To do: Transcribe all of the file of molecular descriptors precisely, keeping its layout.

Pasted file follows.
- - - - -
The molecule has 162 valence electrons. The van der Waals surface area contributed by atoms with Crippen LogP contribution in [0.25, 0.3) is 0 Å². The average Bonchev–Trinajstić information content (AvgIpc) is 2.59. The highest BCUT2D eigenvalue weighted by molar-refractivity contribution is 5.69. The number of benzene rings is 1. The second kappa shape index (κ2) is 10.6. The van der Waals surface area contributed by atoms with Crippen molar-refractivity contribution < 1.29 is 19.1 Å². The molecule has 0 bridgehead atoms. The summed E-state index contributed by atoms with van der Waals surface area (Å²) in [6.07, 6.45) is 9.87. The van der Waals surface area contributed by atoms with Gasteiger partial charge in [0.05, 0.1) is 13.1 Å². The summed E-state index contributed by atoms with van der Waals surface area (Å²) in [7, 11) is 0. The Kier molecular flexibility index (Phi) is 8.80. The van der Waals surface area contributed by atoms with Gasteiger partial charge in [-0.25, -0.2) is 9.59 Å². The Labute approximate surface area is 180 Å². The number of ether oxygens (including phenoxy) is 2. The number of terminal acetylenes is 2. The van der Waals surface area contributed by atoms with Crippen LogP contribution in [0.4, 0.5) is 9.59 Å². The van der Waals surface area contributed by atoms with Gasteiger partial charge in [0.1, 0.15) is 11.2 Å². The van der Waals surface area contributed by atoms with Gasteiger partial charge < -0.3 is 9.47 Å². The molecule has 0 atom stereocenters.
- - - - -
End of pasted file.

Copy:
The molecule has 162 valence electrons. The van der Waals surface area contributed by atoms with Crippen LogP contribution in [0.25, 0.3) is 0 Å². The average Bonchev–Trinajstić information content (AvgIpc) is 2.59. The highest BCUT2D eigenvalue weighted by molar-refractivity contribution is 5.69. The number of benzene rings is 1. The second kappa shape index (κ2) is 10.6. The van der Waals surface area contributed by atoms with Crippen molar-refractivity contribution < 1.29 is 19.1 Å². The molecule has 0 bridgehead atoms. The summed E-state index contributed by atoms with van der Waals surface area (Å²) in [6.07, 6.45) is 9.87. The van der Waals surface area contributed by atoms with Gasteiger partial charge in [0.05, 0.1) is 13.1 Å². The summed E-state index contributed by atoms with van der Waals surface area (Å²) in [7, 11) is 0. The Kier molecular flexibility index (Phi) is 8.80. The van der Waals surface area contributed by atoms with Gasteiger partial charge in [-0.25, -0.2) is 9.59 Å². The Labute approximate surface area is 180 Å². The number of ether oxygens (including phenoxy) is 2. The number of terminal acetylenes is 2. The van der Waals surface area contributed by atoms with Crippen LogP contribution in [0.4, 0.5) is 9.59 Å². The van der Waals surface area contributed by atoms with Gasteiger partial charge in [0.1, 0.15) is 11.2 Å². The van der Waals surface area contributed by atoms with Gasteiger partial charge < -0.3 is 9.47 Å². The molecule has 0 atom stereocenters.